For the entire two and a half years I’ve been blogging, my answer to questions like this is always Cinder by Marissa Meyer. Well, I finally bit the bullet and read it in August, which means I need another book to vow to read and never actually do it. So, after a scan of my TBR, I think the current longest entry on it is Fragments by Dan Wells. I still had braces when I read the first book in the series. Yikes. I’ve been neglecting this one for a long time.

6. A big book you’d like to read

Three Sisters, Three Queens by Phillippa Gregory. It’s one of those big hefty historical fiction stuffed with facts and details that I love so much.

7. An author you’ve previously read and want to read more of

Liane Moriarty. Big Little Lies (book and show) was an entertainment highlight from 2020, and I know I have a few more books by her that I imagine are just as twisty and funny.

8. A book you got for Christmas and would like to read

I only got one book for Christmas (Things In Jars by Jess Kidd), which I read immediately like the dutiful sister I am, so I guess I can just check this one off the list.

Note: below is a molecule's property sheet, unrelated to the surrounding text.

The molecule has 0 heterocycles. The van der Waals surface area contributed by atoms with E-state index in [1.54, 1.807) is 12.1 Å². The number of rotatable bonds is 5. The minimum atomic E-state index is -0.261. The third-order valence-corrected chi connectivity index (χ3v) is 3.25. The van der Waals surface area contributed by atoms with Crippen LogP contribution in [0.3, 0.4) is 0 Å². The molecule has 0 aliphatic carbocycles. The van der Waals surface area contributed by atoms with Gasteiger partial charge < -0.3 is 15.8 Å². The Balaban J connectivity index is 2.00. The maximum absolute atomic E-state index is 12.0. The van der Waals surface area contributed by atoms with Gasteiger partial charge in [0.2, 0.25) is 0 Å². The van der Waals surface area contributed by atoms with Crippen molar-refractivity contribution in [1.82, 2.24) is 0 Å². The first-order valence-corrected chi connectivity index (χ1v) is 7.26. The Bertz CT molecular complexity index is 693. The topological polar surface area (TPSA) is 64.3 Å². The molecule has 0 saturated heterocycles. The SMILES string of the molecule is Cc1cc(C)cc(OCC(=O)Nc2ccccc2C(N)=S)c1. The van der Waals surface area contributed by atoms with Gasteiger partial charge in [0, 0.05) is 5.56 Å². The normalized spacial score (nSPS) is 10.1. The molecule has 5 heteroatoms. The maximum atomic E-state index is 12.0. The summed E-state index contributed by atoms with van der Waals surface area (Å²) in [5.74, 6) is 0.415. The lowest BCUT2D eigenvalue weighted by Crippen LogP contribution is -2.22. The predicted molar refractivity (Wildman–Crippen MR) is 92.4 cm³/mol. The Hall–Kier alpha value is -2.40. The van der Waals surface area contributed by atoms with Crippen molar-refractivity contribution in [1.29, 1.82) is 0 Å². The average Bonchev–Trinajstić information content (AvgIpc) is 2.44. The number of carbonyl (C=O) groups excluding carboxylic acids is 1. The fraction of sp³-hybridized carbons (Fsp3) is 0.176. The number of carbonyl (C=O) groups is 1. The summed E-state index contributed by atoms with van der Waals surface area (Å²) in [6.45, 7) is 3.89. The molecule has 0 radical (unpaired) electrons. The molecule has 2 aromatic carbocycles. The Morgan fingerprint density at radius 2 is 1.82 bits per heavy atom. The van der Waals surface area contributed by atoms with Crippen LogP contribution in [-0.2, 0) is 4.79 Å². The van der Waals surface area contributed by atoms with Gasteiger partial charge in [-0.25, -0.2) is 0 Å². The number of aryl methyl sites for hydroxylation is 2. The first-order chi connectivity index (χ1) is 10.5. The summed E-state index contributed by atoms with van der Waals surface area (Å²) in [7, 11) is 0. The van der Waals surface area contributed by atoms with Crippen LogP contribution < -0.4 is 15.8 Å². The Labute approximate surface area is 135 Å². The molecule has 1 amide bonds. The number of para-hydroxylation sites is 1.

9. A series you want to read (start and finish)

DCI Banks by Peter Robinson. I’ve been reading this series pretty sporadically since around the middle of high school, and I love it, but I’m constantly forgetting characters and relationship statuses, so one of my reading goals for 2021 is to read the whole thing from start to finish, which comes down to approximately two Banks books per month. I’ve already got one down, so, I’m doing pretty good.

10. A series you want to finish (that you’ve already started)

The major series’ I hope to wrap up in 2021 are the Starling trilogy by Lesley Livingston, The Song of the Lioness quartet by Tamora Pierce, the Ash Princess trilogy by Laura Sebastian, and the Raven Cycle quartet by Maggie Stiefvater. I realize that’s kind of an ambitious list, but I’ve been doing really well at finishing series lately, so I’m cautiously optimistic.

11. Do you set reading goals? If so, how many books do you want to read in 2021?

Once again, I have upped my reading goal another book per month. The goal is 14 books per month, which is 168 books per year. I am solidly on track and already a little ahead, so I’m feeling positive.

12. Any other reading goals?